Polio (Poliomyelitis) in baby & child

Polio (Poliomyelitis) in baby & child
International Classification (ICD) A80.-


Poliomyelitis (polio) is an acute viral infection accompanied by fever. Most of the time, the disease progresses without being noticed, or it resembles a flu-like infection. However, if the poliovirus infects the nerve cells in the spinal cord, permanent paralysis can occur or, in rare cases, even lead to death.

Only less than one percent of those infected suffer from the paralysis that gives the disease its name. However, thanks to widespread vaccination, there are hardly any cases of polio left in industrialized countries. According to the World Health Organization (WHO), poliomyelitis is expected to be completely eradicated worldwide.


The causative agent of polio is the poliovirus. In most cases, the infection is fecal-oral. This means that the infected child excretes the pathogens with the stool, the viruses enter the food cycle and enter the body again with the food. Therefore, there is also an increased risk of infection for the parents of the infected child. Infection can occur, for example, through diaper changing or food preparation.

Shortly after infection, person-to-person infection is also possible through droplet infection.

A person infected with polio is already infectious 36 hours after infection and can infect other people unnoticed for several weeks.


Polio has a phased course of disease. The first phase (six to nine days after infection) is characterised by the multiplication of the viruses. Nonspecific symptoms of the disease appear, which are similar to those of influenza. For the most part (over 95 percent), the disease heals after the initial symptoms subside.

Only in about one or two people out of 100 affected, the pathogen enters the central nervous system after a symptom-free period of about one week (second phase of the disease). If this occurs, the affected child suffers from meningitis, which can result in motor disorders or even paralysis.

Rarely, the basal brain areas can also be affected by the inflammation. As a result, paralysis of the nerves responsible for swallowing, as well as for respiratory and circulatory regulation occurs. This form of polio poses a particular danger.

The following symptoms can occur during the first phase of the disease:

  • Fever
  • Nausea and vomiting
  • Sore throat and difficulty swallowing
  • Headache and pain in the limbs

Symptoms of the second phase of the disease are:

  • Fever - Headache
  • Stiff neck
  • Back pain
  • Muscle pain
  • Flaccid asymmetric paralysis resulting in increasing muscle atrophy, leg shortening and stiffness, especially in the legs.
  • No sensory disturbances

If these characteristics occur, a doctor should be consulted immediately.


Often the doctor can already recognize polio by the characteristic symptoms and the typical course of fever. In addition, the doctor will also check for signs of meningitis by palpating the neck to see if it is painfully stiff. Laboratory tests can also provide information about a possible disease. The viruses can be detected in the stool, as well as in cells of the throat and in cerebrospinal fluid (CSF).

Polio can also be detected by certain proteins of the immune system (antibodies) in the blood.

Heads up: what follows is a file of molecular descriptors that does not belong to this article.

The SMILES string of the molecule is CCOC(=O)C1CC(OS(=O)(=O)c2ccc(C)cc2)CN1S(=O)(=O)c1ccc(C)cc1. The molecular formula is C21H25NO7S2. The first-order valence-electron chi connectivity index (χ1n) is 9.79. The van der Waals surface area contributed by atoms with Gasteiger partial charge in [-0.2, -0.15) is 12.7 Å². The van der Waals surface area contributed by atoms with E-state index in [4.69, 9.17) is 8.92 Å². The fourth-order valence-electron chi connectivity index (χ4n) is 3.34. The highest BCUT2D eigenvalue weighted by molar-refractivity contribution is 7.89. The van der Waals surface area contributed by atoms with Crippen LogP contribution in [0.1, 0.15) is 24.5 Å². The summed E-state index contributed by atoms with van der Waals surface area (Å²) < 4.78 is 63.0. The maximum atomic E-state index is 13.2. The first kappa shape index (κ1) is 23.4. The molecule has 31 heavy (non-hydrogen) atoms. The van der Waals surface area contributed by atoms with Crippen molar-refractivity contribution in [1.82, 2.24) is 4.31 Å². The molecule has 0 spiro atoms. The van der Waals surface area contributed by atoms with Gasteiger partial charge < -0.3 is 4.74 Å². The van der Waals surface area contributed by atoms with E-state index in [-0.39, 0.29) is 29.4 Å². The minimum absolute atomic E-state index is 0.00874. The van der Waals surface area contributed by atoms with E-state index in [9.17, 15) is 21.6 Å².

If poliomyelitis of the nervous system is suspected, the doctor performs a lumbar puncture. If antibodies against the virus are detected in the blood, this does not necessarily mean that the viruses have also affected the nervous system.


A therapy against the causative agent of polio has not yet been discovered. For this reason, treatment is aimed solely at treating the existing symptoms. If poliomyelitis is accompanied by no signs of paralysis, hospitalisation can usually be dispensed with.

However, as soon as paralysis occurs, the course of the disease must be monitored in hospital, as swallowing or breathing paralysis may also occur.

After an acute poliomyelitis, a longer-term movement therapy with physiotherapeutic and orthopaedic methods is carried out, so that there are no late consequences of the paralysis of muscles and spine.


In most cases, the course of poliomyelitis is positive. Nevertheless, severe paralysis can remain if the nervous system is affected by the viruses. Very rarely, polio can also be fatal.

As a late consequence, the so-called post-polio syndrome (PPS) often occurs. In this case, symptoms recur years after the first signs of paralysis:

  • Pain - Increasing weakness and paralysis in muscle groups that were not affected.
  • Muscle degeneration (atrophy)
  • Rapid fatigue

These symptoms are due to the constant overloading of the weakened musculature.


The only effective measure to prevent polio is vaccination. Since 1998, oral vaccination with inactivated but live polio viruses has been discouraged. Instead, vaccination with killed viruses is now administered.

Vaccination against polio is one of the recommended standard vaccinations given to children as part of a routine check-up with a paediatrician. To ensure basic immunization, children receive four doses of vaccine within the first two years of life. A booster is recommended between the ages of nine and 17.

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Danilo Glisic

Danilo Glisic

As a biology and mathematics student, he is passionate about writing magazine articles on current medical topics. Due to his affinity for facts, figures and data, his focus is on describing relevant clinical trial results.

The content of this page is an automated and high-quality translation from DeepL. You can find the original content in German here.



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